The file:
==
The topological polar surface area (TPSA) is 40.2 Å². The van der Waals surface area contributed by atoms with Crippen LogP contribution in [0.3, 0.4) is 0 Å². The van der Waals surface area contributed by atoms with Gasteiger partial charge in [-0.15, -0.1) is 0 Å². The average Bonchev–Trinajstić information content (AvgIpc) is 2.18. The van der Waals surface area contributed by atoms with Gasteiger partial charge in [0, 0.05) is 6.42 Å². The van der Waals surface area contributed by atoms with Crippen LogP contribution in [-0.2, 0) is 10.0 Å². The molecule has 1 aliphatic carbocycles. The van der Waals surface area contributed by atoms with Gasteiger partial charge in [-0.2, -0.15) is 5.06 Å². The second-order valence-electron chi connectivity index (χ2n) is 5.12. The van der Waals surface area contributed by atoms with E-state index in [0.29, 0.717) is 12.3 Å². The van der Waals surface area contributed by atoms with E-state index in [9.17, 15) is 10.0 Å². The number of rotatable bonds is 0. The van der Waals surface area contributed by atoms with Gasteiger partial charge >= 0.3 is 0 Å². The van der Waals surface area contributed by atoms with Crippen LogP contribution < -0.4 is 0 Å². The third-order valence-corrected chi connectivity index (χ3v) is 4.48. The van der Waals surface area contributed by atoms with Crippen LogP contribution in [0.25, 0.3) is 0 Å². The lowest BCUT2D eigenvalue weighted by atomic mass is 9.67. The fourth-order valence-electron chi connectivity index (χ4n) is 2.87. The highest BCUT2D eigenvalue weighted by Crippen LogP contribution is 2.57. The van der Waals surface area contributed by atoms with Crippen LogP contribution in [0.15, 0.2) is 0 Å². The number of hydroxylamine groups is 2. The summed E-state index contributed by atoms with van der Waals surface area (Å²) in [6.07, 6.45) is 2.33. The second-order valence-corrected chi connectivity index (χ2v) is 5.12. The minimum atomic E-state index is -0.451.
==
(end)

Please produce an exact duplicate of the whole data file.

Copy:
The topological polar surface area (TPSA) is 40.2 Å². The van der Waals surface area contributed by atoms with Crippen LogP contribution in [0.3, 0.4) is 0 Å². The van der Waals surface area contributed by atoms with Gasteiger partial charge in [-0.15, -0.1) is 0 Å². The average Bonchev–Trinajstić information content (AvgIpc) is 2.18. The van der Waals surface area contributed by atoms with Gasteiger partial charge in [0, 0.05) is 6.42 Å². The van der Waals surface area contributed by atoms with Crippen LogP contribution in [-0.2, 0) is 10.0 Å². The molecule has 1 aliphatic carbocycles. The van der Waals surface area contributed by atoms with Gasteiger partial charge in [-0.2, -0.15) is 5.06 Å². The second-order valence-electron chi connectivity index (χ2n) is 5.12. The van der Waals surface area contributed by atoms with E-state index in [0.29, 0.717) is 12.3 Å². The van der Waals surface area contributed by atoms with E-state index in [9.17, 15) is 10.0 Å². The number of rotatable bonds is 0. The van der Waals surface area contributed by atoms with Gasteiger partial charge >= 0.3 is 0 Å². The van der Waals surface area contributed by atoms with Crippen LogP contribution < -0.4 is 0 Å². The third-order valence-corrected chi connectivity index (χ3v) is 4.48. The van der Waals surface area contributed by atoms with Crippen LogP contribution in [0.25, 0.3) is 0 Å². The lowest BCUT2D eigenvalue weighted by atomic mass is 9.67. The fourth-order valence-electron chi connectivity index (χ4n) is 2.87. The highest BCUT2D eigenvalue weighted by Crippen LogP contribution is 2.57. The van der Waals surface area contributed by atoms with Crippen LogP contribution in [0.15, 0.2) is 0 Å². The number of hydroxylamine groups is 2. The summed E-state index contributed by atoms with van der Waals surface area (Å²) in [6.07, 6.45) is 2.33. The second-order valence-corrected chi connectivity index (χ2v) is 5.12. The minimum atomic E-state index is -0.451.